Program

To Appear Soon

Call for papers

The Workshop of Learner Computer Interaction (LCI) aims to provide an interdisciplinary playground for researchers and professionals across all areas of learning technologies and human-computer interaction (HCI). The main objective is to build a forum around the intersection of these topical areas. Participants from a variety of organisations are invited: learning science, learning analytics, educational psychology, educational data, and researchers in interaction, design and digital literacy. LCI aims to develop a critical discussion, debate and co-development of ideas and approaches about the next generation of learning environments and their interaction design capacities; the form of these capacities and the way they can be identified, utilised and enhanced in order to help us improve the contemporary learning technologies and users’ learning experience. LCI research addressing the design, development and use of interactive technologies to support and amplify human learning and cognition.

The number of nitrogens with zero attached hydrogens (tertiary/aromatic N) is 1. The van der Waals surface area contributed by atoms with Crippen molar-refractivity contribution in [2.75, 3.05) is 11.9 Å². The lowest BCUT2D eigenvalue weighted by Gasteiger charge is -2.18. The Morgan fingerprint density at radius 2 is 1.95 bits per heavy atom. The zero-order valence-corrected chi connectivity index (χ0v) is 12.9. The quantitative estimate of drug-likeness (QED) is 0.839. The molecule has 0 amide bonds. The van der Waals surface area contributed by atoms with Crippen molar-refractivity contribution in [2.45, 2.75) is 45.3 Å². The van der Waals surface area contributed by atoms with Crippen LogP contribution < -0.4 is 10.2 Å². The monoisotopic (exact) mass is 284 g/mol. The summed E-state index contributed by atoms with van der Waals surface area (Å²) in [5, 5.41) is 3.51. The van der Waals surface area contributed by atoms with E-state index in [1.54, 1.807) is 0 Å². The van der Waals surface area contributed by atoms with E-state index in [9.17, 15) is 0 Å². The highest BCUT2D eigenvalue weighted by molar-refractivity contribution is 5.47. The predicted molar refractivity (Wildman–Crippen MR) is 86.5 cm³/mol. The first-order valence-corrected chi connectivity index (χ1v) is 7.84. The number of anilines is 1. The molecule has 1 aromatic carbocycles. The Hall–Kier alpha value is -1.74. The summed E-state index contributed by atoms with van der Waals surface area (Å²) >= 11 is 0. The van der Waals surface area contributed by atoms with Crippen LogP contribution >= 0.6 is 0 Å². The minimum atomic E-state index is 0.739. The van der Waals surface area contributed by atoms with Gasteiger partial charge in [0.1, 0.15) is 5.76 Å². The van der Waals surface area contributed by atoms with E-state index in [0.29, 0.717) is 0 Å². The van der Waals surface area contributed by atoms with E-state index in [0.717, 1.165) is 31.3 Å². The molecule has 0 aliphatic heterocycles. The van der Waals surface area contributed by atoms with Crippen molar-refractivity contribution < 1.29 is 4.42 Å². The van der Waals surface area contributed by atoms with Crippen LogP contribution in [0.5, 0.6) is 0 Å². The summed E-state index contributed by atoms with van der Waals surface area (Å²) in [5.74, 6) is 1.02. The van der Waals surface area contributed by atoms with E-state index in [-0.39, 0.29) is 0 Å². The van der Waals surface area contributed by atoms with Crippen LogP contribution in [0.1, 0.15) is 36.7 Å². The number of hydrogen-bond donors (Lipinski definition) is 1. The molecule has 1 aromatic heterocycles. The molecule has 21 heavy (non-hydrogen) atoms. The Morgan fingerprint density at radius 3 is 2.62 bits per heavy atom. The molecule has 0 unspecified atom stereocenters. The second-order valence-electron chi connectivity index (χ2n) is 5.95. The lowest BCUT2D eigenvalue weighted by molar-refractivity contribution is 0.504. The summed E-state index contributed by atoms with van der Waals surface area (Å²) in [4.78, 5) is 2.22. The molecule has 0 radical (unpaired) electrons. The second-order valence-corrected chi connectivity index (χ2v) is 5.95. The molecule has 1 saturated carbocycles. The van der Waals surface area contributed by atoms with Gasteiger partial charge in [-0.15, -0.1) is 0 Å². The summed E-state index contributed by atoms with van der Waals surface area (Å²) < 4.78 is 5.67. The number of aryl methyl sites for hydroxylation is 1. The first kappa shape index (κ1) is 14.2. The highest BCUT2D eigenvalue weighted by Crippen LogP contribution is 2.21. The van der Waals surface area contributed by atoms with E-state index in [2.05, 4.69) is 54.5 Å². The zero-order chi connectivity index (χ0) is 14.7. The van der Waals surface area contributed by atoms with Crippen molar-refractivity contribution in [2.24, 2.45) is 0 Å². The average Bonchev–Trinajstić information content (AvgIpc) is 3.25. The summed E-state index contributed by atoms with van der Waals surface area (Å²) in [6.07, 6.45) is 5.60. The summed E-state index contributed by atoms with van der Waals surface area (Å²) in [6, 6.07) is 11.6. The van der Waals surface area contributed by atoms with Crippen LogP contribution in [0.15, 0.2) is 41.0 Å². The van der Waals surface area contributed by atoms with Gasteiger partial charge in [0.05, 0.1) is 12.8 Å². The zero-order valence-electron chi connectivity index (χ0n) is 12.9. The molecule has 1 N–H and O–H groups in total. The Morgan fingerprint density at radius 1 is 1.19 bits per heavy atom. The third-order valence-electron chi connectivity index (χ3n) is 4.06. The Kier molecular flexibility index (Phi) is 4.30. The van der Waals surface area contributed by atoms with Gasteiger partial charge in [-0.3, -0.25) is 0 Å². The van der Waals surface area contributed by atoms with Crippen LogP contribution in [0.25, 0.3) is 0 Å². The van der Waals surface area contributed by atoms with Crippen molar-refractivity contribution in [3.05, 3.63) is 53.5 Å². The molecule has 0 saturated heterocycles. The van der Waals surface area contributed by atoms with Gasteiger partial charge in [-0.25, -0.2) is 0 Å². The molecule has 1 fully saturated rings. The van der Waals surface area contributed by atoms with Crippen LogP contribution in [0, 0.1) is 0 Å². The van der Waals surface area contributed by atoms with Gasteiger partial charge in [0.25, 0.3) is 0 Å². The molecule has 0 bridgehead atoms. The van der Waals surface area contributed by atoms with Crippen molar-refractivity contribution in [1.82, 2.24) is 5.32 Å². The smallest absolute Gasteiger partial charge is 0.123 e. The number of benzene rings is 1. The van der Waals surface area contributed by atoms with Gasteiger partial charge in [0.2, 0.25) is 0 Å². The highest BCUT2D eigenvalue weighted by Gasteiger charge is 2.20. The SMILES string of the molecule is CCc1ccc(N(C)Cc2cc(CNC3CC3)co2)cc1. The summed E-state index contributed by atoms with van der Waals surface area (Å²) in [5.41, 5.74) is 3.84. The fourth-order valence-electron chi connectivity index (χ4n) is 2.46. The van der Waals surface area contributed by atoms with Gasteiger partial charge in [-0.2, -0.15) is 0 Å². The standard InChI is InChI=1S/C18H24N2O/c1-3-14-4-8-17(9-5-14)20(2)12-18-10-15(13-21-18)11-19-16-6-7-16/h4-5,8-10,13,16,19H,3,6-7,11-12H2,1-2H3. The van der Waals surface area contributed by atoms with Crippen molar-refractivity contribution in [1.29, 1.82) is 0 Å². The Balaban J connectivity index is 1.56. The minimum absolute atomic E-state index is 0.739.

To explore the future of technologies for teaching and learning, we aim to build a research community around this topical area,to brainstorm about what the next generation of learning environments might look like, novel LCI concepts, what kind of learner-generated data can be collected, and how these data can help us to better understand and improve learning experience. Suggested topics include, but are not limited to the intersection of learning technologies and HCI:

• design issues for learning tools
• mobile-based (tablet, smart-phone) learning
• participatory design
• user modeling, adaptation and personalisation